The Supreme Court Rules Against Verdicts Involving Racism
The Supreme Court made a big decision this week.
On Monday, five of eight justices ruled that a verdict in a court case could be thrown out it is determined that racism played a role during the jury's deliberation.
For his official opinion on the case, Justice Anthony Kennedy wrote,
Racial bias implicates unique historical, constitutional and institutional concerns. An effort to address the most grave and serious statements of racial bias is not an effort to perfect the jury but to ensure that our legal system remains capable of coming ever closer to the promise of equal treatment under the law that is so central to a functioning democracy.
In terms of what the decision means for the future, here's one conclusion we can draw. If a jury member is found to have used racist reasoning while deciding a verdict, that same verdict can be nullified and a new trial can be ordered.
After all, that is exactly what happened in the case that brought this subject to the Supreme Court in the first place.
Here are the details: In 2010, Miguel Angel Peña Rodriguez was on trail in Colorado for sexual assault. Peña Rodriguez had not been convicted for a felony, but had still be convicted for three misdemeanors, which yielded a sentence of two years probation.
After that sentence was levied, though, it was revealed that at a juror had insisted Peña Rodriguez was guilty because, in part, of Mexican heritage.
According to the New York Times, the juror, referred to in legal documents as "HC," said during deliberations,
I think he did it because he's Mexican, and Mexican men take whatever they want.
Another juror told the New York Times even more info about HC's conduct during deliberations, saying,
He said that where he used to patrol, nine times out of 10 Mexican men were guilty of being aggressive toward women and young girls.
So, Peña Rodriguez appealed to the Colorado Supreme Court, arguing that he had no been ensured a fair and impartial trial, which each citizen is entitled to, per the sixth amendment of the Constitution.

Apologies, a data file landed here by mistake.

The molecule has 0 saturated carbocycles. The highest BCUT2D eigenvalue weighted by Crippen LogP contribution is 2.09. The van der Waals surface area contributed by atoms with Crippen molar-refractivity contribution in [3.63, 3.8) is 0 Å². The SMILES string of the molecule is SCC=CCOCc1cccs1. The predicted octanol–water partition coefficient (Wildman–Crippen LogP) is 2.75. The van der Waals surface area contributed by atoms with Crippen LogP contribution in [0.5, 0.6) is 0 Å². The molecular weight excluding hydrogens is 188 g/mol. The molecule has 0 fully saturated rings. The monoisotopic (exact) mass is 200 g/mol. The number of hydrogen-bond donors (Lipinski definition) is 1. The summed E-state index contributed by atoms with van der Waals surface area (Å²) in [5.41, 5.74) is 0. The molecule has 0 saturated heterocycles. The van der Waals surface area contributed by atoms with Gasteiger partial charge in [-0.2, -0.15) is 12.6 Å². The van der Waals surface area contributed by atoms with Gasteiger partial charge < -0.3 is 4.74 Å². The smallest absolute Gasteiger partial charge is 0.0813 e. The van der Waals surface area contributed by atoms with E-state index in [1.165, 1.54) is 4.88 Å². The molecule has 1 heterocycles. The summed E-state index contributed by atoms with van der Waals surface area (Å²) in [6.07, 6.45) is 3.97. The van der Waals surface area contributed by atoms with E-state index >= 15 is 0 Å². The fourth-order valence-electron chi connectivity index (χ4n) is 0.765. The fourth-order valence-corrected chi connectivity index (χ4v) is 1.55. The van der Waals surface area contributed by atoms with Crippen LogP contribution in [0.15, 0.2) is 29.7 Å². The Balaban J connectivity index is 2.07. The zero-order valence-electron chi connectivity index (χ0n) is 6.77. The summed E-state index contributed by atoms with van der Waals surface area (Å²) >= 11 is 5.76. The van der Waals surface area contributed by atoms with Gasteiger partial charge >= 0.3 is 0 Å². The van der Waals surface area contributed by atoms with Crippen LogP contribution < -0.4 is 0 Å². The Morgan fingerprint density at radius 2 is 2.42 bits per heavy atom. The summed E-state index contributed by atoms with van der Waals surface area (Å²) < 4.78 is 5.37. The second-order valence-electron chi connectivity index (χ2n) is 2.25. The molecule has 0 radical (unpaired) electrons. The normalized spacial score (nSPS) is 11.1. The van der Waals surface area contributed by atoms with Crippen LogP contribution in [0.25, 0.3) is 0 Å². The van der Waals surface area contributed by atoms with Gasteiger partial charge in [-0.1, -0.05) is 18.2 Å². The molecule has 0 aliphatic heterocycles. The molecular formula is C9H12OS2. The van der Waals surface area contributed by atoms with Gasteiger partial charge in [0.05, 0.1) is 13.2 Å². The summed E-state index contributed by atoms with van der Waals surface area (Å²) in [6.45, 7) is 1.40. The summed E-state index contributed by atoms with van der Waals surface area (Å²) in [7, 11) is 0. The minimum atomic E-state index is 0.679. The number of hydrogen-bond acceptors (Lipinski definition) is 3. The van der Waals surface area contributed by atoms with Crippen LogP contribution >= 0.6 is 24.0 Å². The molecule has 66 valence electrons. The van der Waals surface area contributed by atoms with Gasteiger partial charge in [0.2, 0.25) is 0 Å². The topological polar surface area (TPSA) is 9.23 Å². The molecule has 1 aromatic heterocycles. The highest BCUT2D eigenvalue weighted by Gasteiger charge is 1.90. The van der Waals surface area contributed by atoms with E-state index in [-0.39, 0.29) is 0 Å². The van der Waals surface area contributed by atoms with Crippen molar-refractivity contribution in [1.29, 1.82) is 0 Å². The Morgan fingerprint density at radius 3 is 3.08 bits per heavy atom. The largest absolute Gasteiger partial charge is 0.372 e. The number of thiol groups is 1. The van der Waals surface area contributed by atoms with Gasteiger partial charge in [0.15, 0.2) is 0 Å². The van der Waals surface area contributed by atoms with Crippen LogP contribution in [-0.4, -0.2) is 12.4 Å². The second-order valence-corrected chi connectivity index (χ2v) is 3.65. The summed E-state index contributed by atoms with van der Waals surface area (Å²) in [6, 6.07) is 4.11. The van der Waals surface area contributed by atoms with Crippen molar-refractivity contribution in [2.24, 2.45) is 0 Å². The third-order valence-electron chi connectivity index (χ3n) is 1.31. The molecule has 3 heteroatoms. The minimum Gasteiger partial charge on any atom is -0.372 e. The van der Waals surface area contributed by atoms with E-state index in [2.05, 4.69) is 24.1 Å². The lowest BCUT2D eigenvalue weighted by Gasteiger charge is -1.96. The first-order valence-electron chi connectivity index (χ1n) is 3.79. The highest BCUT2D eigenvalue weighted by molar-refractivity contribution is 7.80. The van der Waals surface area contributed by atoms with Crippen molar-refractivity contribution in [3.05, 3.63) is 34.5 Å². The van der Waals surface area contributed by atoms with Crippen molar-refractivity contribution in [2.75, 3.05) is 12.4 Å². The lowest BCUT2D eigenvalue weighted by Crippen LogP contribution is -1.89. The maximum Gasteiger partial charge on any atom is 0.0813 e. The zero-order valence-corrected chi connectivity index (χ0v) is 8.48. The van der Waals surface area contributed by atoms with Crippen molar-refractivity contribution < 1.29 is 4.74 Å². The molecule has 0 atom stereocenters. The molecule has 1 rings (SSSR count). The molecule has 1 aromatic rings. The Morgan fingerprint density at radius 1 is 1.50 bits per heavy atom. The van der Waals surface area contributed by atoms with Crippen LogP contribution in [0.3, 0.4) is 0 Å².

Colorado's Supreme Court ruled against Peña Rodriguez by a 4-3 margin. The majority there ruled to protect the secrecy of juries (with respect to the "no-impeachment" rule, which restricts jurors from testifying after a verdict) rather than protect the right to an impartial trial (with respect to the sixth amendment).
The US Supreme Court, however, did the opposite. It ruled that maintaining impartiality was a priority.
The minority of justices, for their part, argued that a dangerous precedent would be set for losing defendants to do two things: probe jurors after trials and seek new trials based on different forms of discrimination.
Justice Kennedy rebutted that argument, however, stating that there's precedent that proves the opposite; in the 17 states that already have discrimination measures for jurors, few problems have occurred.
As the preceding discussion makes clear, the Court relies on the experiences of the 17 jurisdictions that have recognized a racial-bias exception to the no-impeachment rule—some for over half a century—with no signs of an increase in juror harassment or a loss of juror willingness to engage in searching and candid deliberations.
Going forward, if a juror makes a clear statement of bias during deliberations, a judge can question the impartiality of the jury.
The Supreme Court's ruling on Monday makes that clear now.